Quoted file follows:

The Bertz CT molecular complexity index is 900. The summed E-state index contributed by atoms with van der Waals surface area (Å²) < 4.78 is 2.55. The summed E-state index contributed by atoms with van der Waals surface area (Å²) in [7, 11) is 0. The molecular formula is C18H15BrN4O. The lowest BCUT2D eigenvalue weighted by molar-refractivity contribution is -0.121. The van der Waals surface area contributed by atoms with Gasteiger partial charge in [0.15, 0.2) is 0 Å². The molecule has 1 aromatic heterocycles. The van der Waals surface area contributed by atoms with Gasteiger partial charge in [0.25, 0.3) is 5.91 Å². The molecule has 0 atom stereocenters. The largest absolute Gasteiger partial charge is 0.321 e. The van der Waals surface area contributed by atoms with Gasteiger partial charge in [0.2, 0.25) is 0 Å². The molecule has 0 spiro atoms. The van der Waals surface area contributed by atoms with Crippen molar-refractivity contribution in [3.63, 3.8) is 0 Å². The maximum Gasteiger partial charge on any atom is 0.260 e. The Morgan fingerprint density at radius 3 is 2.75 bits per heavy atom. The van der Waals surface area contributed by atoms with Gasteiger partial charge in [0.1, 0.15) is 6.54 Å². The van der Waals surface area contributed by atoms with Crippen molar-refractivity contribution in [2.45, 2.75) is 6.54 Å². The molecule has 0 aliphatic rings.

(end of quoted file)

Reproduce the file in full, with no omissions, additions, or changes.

The Bertz CT molecular complexity index is 900. The summed E-state index contributed by atoms with van der Waals surface area (Å²) < 4.78 is 2.55. The summed E-state index contributed by atoms with van der Waals surface area (Å²) in [7, 11) is 0. The molecular formula is C18H15BrN4O. The lowest BCUT2D eigenvalue weighted by molar-refractivity contribution is -0.121. The van der Waals surface area contributed by atoms with Gasteiger partial charge in [0.15, 0.2) is 0 Å². The molecule has 1 aromatic heterocycles. The van der Waals surface area contributed by atoms with Gasteiger partial charge in [0.25, 0.3) is 5.91 Å². The molecule has 0 atom stereocenters. The largest absolute Gasteiger partial charge is 0.321 e. The van der Waals surface area contributed by atoms with Gasteiger partial charge in [0.2, 0.25) is 0 Å². The molecule has 0 spiro atoms. The van der Waals surface area contributed by atoms with Crippen molar-refractivity contribution in [3.63, 3.8) is 0 Å². The maximum Gasteiger partial charge on any atom is 0.260 e. The Morgan fingerprint density at radius 3 is 2.75 bits per heavy atom. The van der Waals surface area contributed by atoms with Gasteiger partial charge in [0.1, 0.15) is 6.54 Å². The van der Waals surface area contributed by atoms with Crippen molar-refractivity contribution in [2.45, 2.75) is 6.54 Å². The molecule has 0 aliphatic rings.